I was reading an article in the Coaching Psychologist on the way to a client this morning.  The article reported some research into whether client factors – described as clients’ “core self-evaluations” – are a significant factor in the effectiveness of coaching; client factors being one of the four “common factors” of efficacy in counselling and psychotherapy.  A little surprisingly, the authors concluded that core self-evaluations were not a significant factor; surprisingly because intuitively one suspects that how a client sees themselves, and how they see themselves reflected in the mirror of their relationships, must play a part in how they engage in coaching and what they get out of it.

On the way home after seeing my client, I found myself having a kind of symmetrical reflection, musing on why I had enjoyed the session and, savouring my own positive self-evaluation, why I felt that I had been useful to my client.  I was reminded of the difference in experience when working with a client I like and when working with one for whom I feel somehow less sympathy – whose own presence in the relationship radiates less appeal.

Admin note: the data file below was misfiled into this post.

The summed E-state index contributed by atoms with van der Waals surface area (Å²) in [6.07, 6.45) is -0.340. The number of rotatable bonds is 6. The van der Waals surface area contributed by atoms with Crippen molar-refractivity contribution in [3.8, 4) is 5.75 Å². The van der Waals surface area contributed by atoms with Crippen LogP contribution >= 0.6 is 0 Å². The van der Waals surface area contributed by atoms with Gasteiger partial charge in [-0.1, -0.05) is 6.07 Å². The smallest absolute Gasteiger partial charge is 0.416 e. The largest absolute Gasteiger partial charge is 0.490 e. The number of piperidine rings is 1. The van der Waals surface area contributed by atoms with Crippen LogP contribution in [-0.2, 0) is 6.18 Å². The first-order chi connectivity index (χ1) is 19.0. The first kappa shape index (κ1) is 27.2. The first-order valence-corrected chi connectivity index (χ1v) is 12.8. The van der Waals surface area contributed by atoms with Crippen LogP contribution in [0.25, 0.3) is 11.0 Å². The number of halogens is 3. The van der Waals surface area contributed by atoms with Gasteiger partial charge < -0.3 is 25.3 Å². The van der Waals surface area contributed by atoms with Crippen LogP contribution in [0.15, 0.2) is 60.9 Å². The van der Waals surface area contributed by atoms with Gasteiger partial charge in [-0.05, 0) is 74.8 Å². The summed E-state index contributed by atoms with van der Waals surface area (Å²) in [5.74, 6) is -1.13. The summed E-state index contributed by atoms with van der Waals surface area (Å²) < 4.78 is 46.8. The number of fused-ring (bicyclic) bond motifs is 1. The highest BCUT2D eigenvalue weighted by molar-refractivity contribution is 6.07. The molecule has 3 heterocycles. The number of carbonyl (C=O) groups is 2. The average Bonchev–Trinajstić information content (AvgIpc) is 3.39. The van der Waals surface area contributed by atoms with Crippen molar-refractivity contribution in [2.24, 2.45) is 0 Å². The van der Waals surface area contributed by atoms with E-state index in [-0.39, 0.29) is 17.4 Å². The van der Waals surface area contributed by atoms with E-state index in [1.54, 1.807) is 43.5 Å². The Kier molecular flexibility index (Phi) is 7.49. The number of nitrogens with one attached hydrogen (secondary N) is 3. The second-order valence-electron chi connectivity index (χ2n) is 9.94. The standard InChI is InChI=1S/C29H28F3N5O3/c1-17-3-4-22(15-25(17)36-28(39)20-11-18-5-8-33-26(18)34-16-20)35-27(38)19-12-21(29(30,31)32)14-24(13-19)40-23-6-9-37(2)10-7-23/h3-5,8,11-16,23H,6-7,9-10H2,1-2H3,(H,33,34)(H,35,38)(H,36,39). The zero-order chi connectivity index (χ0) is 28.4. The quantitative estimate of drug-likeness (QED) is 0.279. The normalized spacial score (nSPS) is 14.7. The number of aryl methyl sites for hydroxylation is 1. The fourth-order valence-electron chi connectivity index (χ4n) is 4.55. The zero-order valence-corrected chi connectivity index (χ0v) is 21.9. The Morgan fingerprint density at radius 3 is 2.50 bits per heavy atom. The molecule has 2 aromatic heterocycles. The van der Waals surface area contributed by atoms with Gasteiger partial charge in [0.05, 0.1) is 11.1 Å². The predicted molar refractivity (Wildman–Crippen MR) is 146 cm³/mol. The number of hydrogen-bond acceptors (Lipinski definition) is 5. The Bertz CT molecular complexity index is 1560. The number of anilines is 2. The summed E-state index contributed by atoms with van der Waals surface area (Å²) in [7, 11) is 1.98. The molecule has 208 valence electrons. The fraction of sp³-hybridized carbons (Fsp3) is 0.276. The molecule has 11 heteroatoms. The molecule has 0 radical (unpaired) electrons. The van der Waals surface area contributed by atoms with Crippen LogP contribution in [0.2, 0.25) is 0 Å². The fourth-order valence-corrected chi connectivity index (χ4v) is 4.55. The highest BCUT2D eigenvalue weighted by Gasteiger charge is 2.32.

My musing seemed to end on a note of caution.  As a coach I think there may be some wisdom in guarding against being a reed in the wind of affability.  Not that it is a sin to enjoy the work; but I wonder if the pleasure taken in the company of a client can lead sometimes lead to complacency – or at least for me, to the danger that I start making assumptions and stop listening; that I slip into thinking that my client and I share a closely similar worldview.

Once, at the end of a coaching session, making an ironical comment on the trials of leadership and the strangeness of human nature, I wished my client well by saying “good luck in bending your team to your will”.  Much to my dismay she bridled at the comment and strode angrily from the room and from the coaching relationship, never to be seen again.  I had inadvertently, and probably too flippantly, touched a nerve or stamped upon something important to her.

That was a long time ago.  Today, thankfully, I was able to enjoy the session and to choose my closing words a little more carefully!